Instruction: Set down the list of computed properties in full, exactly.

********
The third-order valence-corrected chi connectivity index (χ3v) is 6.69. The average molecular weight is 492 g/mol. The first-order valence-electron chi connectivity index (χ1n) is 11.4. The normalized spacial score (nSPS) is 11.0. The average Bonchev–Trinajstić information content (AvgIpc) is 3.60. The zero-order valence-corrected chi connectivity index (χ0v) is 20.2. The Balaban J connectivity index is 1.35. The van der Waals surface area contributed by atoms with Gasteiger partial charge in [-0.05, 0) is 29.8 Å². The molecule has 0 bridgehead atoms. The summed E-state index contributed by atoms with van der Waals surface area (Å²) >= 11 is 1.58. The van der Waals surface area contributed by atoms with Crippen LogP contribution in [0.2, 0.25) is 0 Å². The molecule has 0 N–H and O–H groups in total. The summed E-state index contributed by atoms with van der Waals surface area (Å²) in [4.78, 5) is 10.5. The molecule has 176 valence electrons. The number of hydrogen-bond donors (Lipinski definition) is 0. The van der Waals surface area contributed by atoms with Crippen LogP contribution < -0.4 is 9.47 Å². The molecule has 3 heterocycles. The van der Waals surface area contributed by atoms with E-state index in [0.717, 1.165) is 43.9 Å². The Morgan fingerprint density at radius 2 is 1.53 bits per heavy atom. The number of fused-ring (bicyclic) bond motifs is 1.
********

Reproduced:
The third-order valence-corrected chi connectivity index (χ3v) is 6.69. The average molecular weight is 492 g/mol. The first-order valence-electron chi connectivity index (χ1n) is 11.4. The normalized spacial score (nSPS) is 11.0. The average Bonchev–Trinajstić information content (AvgIpc) is 3.60. The zero-order valence-corrected chi connectivity index (χ0v) is 20.2. The Balaban J connectivity index is 1.35. The van der Waals surface area contributed by atoms with Gasteiger partial charge in [-0.05, 0) is 29.8 Å². The molecule has 0 bridgehead atoms. The summed E-state index contributed by atoms with van der Waals surface area (Å²) >= 11 is 1.58. The van der Waals surface area contributed by atoms with Crippen LogP contribution in [0.2, 0.25) is 0 Å². The molecule has 0 N–H and O–H groups in total. The summed E-state index contributed by atoms with van der Waals surface area (Å²) in [4.78, 5) is 10.5. The molecule has 176 valence electrons. The number of hydrogen-bond donors (Lipinski definition) is 0. The van der Waals surface area contributed by atoms with Crippen LogP contribution < -0.4 is 9.47 Å². The molecule has 3 heterocycles. The van der Waals surface area contributed by atoms with E-state index in [0.717, 1.165) is 43.9 Å². The Morgan fingerprint density at radius 2 is 1.53 bits per heavy atom. The number of fused-ring (bicyclic) bond motifs is 1.